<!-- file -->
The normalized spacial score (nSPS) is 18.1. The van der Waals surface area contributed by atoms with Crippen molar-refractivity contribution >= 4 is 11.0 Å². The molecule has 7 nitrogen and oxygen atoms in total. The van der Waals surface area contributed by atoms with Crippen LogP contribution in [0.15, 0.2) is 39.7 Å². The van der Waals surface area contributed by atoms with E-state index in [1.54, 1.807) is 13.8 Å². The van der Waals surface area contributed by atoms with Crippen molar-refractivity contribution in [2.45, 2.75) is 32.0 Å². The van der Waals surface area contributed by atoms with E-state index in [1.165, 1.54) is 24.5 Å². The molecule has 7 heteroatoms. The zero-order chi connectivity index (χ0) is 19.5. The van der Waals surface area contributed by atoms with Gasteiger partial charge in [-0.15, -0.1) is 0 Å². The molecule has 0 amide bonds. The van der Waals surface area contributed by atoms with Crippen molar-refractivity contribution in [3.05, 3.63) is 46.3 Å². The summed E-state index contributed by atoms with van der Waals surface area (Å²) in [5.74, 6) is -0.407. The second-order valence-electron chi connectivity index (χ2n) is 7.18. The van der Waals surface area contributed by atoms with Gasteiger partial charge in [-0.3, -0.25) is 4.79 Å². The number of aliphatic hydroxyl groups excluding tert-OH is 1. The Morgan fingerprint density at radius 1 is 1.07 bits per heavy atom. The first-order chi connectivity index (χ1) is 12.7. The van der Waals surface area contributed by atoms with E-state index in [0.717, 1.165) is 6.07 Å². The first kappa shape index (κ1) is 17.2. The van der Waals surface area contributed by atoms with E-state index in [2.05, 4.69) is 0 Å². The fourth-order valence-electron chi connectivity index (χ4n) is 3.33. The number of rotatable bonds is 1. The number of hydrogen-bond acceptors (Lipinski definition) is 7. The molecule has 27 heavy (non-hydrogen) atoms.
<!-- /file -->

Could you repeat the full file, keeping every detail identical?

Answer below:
The normalized spacial score (nSPS) is 18.1. The van der Waals surface area contributed by atoms with Crippen molar-refractivity contribution >= 4 is 11.0 Å². The molecule has 7 nitrogen and oxygen atoms in total. The van der Waals surface area contributed by atoms with Crippen LogP contribution in [0.15, 0.2) is 39.7 Å². The van der Waals surface area contributed by atoms with E-state index in [1.54, 1.807) is 13.8 Å². The van der Waals surface area contributed by atoms with Crippen molar-refractivity contribution in [2.45, 2.75) is 32.0 Å². The van der Waals surface area contributed by atoms with E-state index in [1.165, 1.54) is 24.5 Å². The molecule has 7 heteroatoms. The zero-order chi connectivity index (χ0) is 19.5. The van der Waals surface area contributed by atoms with Gasteiger partial charge in [-0.15, -0.1) is 0 Å². The molecule has 0 amide bonds. The van der Waals surface area contributed by atoms with Crippen molar-refractivity contribution in [3.05, 3.63) is 46.3 Å². The summed E-state index contributed by atoms with van der Waals surface area (Å²) in [5.74, 6) is -0.407. The second-order valence-electron chi connectivity index (χ2n) is 7.18. The van der Waals surface area contributed by atoms with Gasteiger partial charge in [-0.3, -0.25) is 4.79 Å². The number of aliphatic hydroxyl groups excluding tert-OH is 1. The Morgan fingerprint density at radius 1 is 1.07 bits per heavy atom. The first-order chi connectivity index (χ1) is 12.7. The van der Waals surface area contributed by atoms with E-state index in [0.717, 1.165) is 6.07 Å². The first kappa shape index (κ1) is 17.2. The van der Waals surface area contributed by atoms with E-state index in [2.05, 4.69) is 0 Å². The fourth-order valence-electron chi connectivity index (χ4n) is 3.33. The number of rotatable bonds is 1. The number of hydrogen-bond acceptors (Lipinski definition) is 7. The molecule has 27 heavy (non-hydrogen) atoms.